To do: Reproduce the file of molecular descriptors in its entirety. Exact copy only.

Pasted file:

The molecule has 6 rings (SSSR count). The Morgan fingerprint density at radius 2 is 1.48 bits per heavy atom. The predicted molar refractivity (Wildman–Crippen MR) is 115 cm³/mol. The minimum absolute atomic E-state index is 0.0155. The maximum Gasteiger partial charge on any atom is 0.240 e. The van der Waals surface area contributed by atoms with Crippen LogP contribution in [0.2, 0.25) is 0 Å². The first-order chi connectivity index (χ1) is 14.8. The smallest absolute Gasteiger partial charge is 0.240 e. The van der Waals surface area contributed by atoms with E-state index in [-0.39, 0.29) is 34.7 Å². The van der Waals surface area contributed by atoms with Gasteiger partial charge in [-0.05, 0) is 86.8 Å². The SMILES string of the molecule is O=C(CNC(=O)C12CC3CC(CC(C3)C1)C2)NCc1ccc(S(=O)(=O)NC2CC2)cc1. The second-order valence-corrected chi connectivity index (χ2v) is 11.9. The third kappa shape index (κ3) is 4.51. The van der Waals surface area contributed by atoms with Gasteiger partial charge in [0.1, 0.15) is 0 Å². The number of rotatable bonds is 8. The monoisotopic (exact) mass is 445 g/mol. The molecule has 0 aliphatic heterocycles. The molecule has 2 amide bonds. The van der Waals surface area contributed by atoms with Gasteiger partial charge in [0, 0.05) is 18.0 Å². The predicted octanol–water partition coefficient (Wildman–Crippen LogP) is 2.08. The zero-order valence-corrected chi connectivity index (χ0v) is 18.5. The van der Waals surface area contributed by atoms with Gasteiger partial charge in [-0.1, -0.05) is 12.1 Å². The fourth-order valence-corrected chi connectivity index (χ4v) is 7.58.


The molecule has 6 rings (SSSR count). The Morgan fingerprint density at radius 2 is 1.48 bits per heavy atom. The predicted molar refractivity (Wildman–Crippen MR) is 115 cm³/mol. The minimum absolute atomic E-state index is 0.0155. The maximum Gasteiger partial charge on any atom is 0.240 e. The van der Waals surface area contributed by atoms with Crippen LogP contribution in [0.2, 0.25) is 0 Å². The first-order chi connectivity index (χ1) is 14.8. The smallest absolute Gasteiger partial charge is 0.240 e. The van der Waals surface area contributed by atoms with E-state index in [-0.39, 0.29) is 34.7 Å². The van der Waals surface area contributed by atoms with Gasteiger partial charge in [-0.05, 0) is 86.8 Å². The SMILES string of the molecule is O=C(CNC(=O)C12CC3CC(CC(C3)C1)C2)NCc1ccc(S(=O)(=O)NC2CC2)cc1. The second-order valence-corrected chi connectivity index (χ2v) is 11.9. The third kappa shape index (κ3) is 4.51. The van der Waals surface area contributed by atoms with Gasteiger partial charge in [0.1, 0.15) is 0 Å². The number of rotatable bonds is 8. The monoisotopic (exact) mass is 445 g/mol. The molecule has 0 aliphatic heterocycles. The molecule has 2 amide bonds. The van der Waals surface area contributed by atoms with Gasteiger partial charge in [0, 0.05) is 18.0 Å². The predicted octanol–water partition coefficient (Wildman–Crippen LogP) is 2.08. The zero-order valence-corrected chi connectivity index (χ0v) is 18.5. The van der Waals surface area contributed by atoms with Gasteiger partial charge in [-0.1, -0.05) is 12.1 Å². The fourth-order valence-corrected chi connectivity index (χ4v) is 7.58.